We didn’t have a bad time at The Monro. It just isn’t what it says it is. The food is no better and no worse than a dozen restaurants serving up similar fare within a two-mile radius.

And, as Mike observed, if we’d been eating off the fixed price, Pretty Pea Menu it could suddenly have felt like top value, particularly at lunchtime. Duck spring roll with sweet chilli and beansprout salad followed by battered cod, chunky chips, mushy peas and home-made tartar sauce, all for £6.25. “Now that,” I told Mike, hoping he’d take the hint, “is NOT to be sneezed at.”

Rating: 13/20
Breakdown: 6/10 Food
3.5/5 Service
3.5/5 Atmosphere
Address: The Monro
92-94 Duke Street
Liverpool L1 5AG
0151 707 9933.

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13 comments so far, continue the conversation, write a comment.

AndrewJuly 26th 2007.

Ive had many a good meal in the Monro, the early doors (or now Pretty Pea) is good value and also the high-life card ensures half price, I cant moan at that. Also tried wild boar here which was beautiful.

carmelJuly 26th 2007.

Would just like to comment on the reviews off people on here,they have hired a new chef and his meals are outstanding.They have also just been named in the cheshire life liverpool eating guide( cant be that bad then eh?) .The pretty pea menu is amazing value and exeptional taste.If you have not been in a while TAKE MY WORD AND GO.

Helen MacAllisterJuly 26th 2007.

Think you'd better read it again, Nick, and slow down this time. The reviewer seems to be saying it's not a bad place,service is ok and the foods ok. Just not as local as it likes to make itself out to be. Hardly a personal attack is it, Mr Paranoia?

AnonymousJuly 26th 2007.

Im afraid the Monro has long piped itself up as a gastropub.More attention should be given to eateries like Thomas Rigbys .Winners of numerous local and national awards for its food beer and service.Been The Monro twice as i always give places a second chance.No depth whatsoever.Sorry!

William LyonsJuly 26th 2007.

This place is a gem. What's with you guys (and girls!). You should subscribe to their mailing list, it's a hoot - a real warts and all account of running a restaurant in the city centre.As for food it's high quality at low prices and if that sounds OTT, as your reviewer says for a 2 course lunch for six quid you can make up your own mind...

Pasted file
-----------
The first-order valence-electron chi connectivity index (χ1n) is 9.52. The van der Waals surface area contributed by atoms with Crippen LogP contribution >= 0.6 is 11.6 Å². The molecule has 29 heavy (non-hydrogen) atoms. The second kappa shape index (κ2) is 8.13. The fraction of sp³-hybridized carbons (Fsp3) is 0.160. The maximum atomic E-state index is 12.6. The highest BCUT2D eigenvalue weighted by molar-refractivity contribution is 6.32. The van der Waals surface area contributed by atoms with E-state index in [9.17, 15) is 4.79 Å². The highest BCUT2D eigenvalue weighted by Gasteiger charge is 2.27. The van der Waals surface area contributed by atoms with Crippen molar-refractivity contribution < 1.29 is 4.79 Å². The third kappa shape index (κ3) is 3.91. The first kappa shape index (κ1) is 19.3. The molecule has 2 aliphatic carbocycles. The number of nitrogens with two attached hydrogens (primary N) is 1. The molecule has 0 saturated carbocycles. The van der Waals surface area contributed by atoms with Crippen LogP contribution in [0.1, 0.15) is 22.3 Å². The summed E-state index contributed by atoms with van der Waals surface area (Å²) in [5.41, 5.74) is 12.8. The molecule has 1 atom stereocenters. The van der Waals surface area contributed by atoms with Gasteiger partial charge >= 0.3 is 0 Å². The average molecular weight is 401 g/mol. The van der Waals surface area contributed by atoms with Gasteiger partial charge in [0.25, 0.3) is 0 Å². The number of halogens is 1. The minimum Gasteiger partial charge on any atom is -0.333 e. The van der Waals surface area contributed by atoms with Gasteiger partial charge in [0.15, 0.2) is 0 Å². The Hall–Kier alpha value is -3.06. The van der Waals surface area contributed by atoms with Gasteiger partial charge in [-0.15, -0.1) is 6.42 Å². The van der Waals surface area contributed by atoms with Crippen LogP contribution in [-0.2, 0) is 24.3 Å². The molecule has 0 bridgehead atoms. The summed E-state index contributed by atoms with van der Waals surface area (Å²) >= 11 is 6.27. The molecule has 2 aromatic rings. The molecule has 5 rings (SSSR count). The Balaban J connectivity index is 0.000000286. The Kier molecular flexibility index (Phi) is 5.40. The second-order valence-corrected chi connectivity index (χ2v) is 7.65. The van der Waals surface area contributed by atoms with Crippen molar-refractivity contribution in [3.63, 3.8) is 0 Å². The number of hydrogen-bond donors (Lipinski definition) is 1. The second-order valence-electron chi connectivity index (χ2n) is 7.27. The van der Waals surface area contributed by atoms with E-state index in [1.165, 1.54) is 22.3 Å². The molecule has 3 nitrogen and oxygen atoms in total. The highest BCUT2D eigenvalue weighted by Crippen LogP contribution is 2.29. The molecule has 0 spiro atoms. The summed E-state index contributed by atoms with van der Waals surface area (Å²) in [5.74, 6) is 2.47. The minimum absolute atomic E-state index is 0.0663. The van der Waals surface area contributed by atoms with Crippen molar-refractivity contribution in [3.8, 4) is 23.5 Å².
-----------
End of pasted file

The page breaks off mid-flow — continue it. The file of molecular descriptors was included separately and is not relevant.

Kevin HawleyJuly 26th 2007.

I remember when the Monro was a minging stay-behind a few years ago before all-night drinking. I ate there at night recently with my student daughter and it wasn't like the idea of a gastropub you get in London, which is a pity. On the other hand it's not Brewers Fayre either which has got to be good.

AndrewJuly 26th 2007.

Ill take Piglet along if shes hot )

sumopeteJuly 26th 2007.

I prefered The Monroe when it was a full on DIY Punk Rock venue!

AnonymousJuly 26th 2007.

Seems that Brewers Fayre has captured the market then

PigletJuly 26th 2007.

As I was working across the road at the Bibby Group at the time, and was treated to lunch by a kind gent who obviously thought I needed feeding, the Monro had two major pros going for it - ease of access and a freebie. It wasn't the most exciting meal I'd ever had, but it was fine, filled a hole, wasn't noisy (MAJOR PLUS) and the service, if not super-observant, was friendly. Would I go back? Yup, next time I'm in Duke Street and need a feed, sure. Would I travel for it? If someone's treating me to another lunch, sure.

yankunianJuly 26th 2007.

Sounds like you had a better time than we did there on our visit last year... It was grim. Though it wouldn't have been so bad if we weren't expecting much more on account of how they present themselves. All barn and no hay, as they say back home. If that's the best Liverpool can do for a gastropub, we're all in big trouble.

NickJuly 26th 2007.

I've been there in many occasions and i have to say the food was great, comparing with londons gastro-pubs if you have ever been u'll know what i mean. a few times we couldn't get a table on friday and saturday nights and tha says all. The servive was always excelent. The review looks more like a personal attack. As for Mr. Mike-nusty, i think u need to go out more often.

StellaJuly 26th 2007.

Come on, we could do with more than one good food pub in the whole city, especially now the no smoking ban has come in. You would think that pubs would want to make the money back in this way. The Baltic Fleet used to be good but someone told me that had gone off too.